Natural Resources

Changing Climate Threatens World’s Smallholder Farmers

Farmers are already experiencing the effects of climate change but can also help to fight it, according to a new report released by the UN Food and Agriculture Organization (FAO).

Indigenous Land Rights Bring Economic, not just Environmental Benefits

Secure indigenous land rights not only bring environmental benefits, they can also foster economic development, according to a new report released by the World Resources Institute.

Resisting the Dakota Access Pipeline: “This Is Not The End”  

Resistance towards the controversial Dakota Access pipeline continues after a federal court rejected requests to halt construction on Monday.

Amid South Africa’s Drought, Proposed Mine Raises Fears of Wetlands Impact

The dam supplying Johannesburg’s water sits less than 30 percent full. Water restrictions have been in place since November and taxes on high water use since August. Food prices across South Africa have risen about 10 percent from last year, in large part due to water shortages.

Environmental Crimes Could Warrant International Criminal Court Prosecutions

The International Criminal Court (ICC) will pay more attention to crimes of environmental destruction and land-grabs, according to a new policy paper published by the court.

Unregulated Promotion of Mining in Malawi Brings Hazards and Hardships

Nagomba E. is no longer young; her hip is giving her trouble and her back is stooped from years of bending over her corn and rice fields. Yet every morning, at the crack of dawn, the wiry 74-year-old sets out on a strenuous half-hour walk to fetch water from a nearby river so that her ailing husband can take a bath. Despite her limp, Nagomba moves fast and with the sure-footedness of a mountain goat.

New Government Inherits Conflict over Peru’s Biggest Mine

Of the 150 socioeconomic conflicts related to the extractive industries that Peru’s new government inherited, one of the highest-profile is the protest by the people living near the biggest mining project in the history of the country: Las Bambas.

Communities See Tourism Gold in Derelict Bougainville Mine

The Panguna copper mine, located in the mountains of Central Bougainville, an autonomous region in the southwest Pacific Island state of Papua New Guinea, has been derelict for 27 years since an armed campaign by local landowners forced its shutdown and triggered a decade-long civil war in the late 1980s.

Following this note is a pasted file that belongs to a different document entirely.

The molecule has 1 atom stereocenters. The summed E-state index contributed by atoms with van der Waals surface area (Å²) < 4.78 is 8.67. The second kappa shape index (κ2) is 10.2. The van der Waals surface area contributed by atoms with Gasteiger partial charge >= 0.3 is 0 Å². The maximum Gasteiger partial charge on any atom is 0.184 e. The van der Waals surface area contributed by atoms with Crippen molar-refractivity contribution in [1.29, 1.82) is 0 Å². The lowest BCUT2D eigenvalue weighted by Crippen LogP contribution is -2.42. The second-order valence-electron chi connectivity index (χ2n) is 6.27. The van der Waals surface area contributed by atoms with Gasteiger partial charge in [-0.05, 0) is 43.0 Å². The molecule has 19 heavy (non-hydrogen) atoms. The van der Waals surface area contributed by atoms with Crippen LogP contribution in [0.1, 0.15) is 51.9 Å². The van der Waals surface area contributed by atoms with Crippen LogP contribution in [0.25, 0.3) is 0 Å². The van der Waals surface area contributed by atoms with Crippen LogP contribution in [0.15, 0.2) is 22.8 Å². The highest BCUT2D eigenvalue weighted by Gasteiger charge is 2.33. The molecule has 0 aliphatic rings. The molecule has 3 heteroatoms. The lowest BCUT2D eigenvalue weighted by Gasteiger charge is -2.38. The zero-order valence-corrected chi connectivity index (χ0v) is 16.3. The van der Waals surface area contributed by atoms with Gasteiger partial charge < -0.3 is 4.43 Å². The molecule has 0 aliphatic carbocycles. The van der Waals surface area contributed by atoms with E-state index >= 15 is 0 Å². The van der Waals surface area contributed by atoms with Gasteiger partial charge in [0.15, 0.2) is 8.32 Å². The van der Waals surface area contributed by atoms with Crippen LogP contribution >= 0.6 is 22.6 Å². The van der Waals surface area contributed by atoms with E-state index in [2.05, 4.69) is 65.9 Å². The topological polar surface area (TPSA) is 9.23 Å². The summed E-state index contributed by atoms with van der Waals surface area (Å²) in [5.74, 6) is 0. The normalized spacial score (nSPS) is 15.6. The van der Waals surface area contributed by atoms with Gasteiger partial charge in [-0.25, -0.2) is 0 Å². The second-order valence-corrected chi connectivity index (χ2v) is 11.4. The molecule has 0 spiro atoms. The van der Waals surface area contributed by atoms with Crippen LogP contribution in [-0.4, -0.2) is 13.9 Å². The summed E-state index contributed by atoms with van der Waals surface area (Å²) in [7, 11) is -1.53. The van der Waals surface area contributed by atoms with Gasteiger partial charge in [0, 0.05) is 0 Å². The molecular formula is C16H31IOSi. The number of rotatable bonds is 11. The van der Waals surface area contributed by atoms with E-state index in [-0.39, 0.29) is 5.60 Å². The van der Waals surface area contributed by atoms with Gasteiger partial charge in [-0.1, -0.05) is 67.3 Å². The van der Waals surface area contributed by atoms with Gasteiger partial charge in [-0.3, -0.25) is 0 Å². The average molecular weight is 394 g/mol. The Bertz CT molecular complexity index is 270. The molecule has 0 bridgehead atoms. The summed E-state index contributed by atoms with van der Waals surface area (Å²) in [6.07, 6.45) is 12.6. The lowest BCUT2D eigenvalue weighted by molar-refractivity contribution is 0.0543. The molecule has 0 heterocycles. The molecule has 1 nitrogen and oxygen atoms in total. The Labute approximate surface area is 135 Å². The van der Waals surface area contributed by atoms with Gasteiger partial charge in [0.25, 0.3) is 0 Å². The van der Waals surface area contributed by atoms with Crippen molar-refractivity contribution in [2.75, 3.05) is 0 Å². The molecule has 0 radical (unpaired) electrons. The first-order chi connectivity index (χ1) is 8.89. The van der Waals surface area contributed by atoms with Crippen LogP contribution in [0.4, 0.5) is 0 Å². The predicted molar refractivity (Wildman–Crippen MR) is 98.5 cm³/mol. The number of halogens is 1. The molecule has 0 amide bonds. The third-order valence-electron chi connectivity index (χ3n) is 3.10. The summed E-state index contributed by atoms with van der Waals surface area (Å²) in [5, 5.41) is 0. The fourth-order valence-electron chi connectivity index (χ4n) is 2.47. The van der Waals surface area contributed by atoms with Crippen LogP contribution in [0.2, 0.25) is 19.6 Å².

Big Oil and Activists Unite to Protect Endangered Whales

A rare case of intensive and decade-long collaboration between Big Oil, scientists and environmental activists has been hailed as a success story in protecting an endangered species of whale from extinction.

At the Nexus of Water and Climate Change

With the clock counting down towards the November climate summit in Marrakech, Morocco, where parties to the climate treaty agreed in Paris will negotiate implementation, it's clear that managing water resources will be a key aspect of any effective deal.

Dire Warnings But Also Hope as IUCN Environmental Congress Opens

A congress billed as the world’s largest ever to focus on the environment has opened to warnings that our planet is at a “tipping point” but also with expressions of hope that governments, civil society and big business are learning to work together.

Obama Stresses Climate Change Urgency Ahead of IUCN Congress

U.S. President Barack Obama has stressed the urgency of tackling climate change in a speech to Pacific leaders in his home state of Hawaii.

Asia, Looking Beyond the Green Revolution

More than 2.2 billion people in Asia rely on agriculture for their livelihoods, but the Asian Development Bank warns that stagnant and declining yields of major crops such as rice and wheat can be ultimately linked to declining investments in agriculture. Public investments in agriculture in India, for instance, have been roughly the same since 2004.

Nurturing African Agriculture

While agriculture could be the driving force to lift millions of Africans out of poverty and alleviate hunger, its full potential remains untapped. For example, only between five and seven percent of the continent’s cultivated land is irrigated, leaving farmers vulnerable to climate shocks like the devastating El Nino-driven drought in southern Africa. That's why international agencies like the U.N. Food and Agriculture Organization (FAO) are forging key partnerships to enhance agricultural production, sustainable natural resource management and increased market access.

Ships Bring Your Coffee, Snack and TV Set, But Also Pests and Diseases

“Every evening, millions of people all over the world will settle into their armchairs to watch some TV after a hard day at work. Many will have a snack or something to drink…

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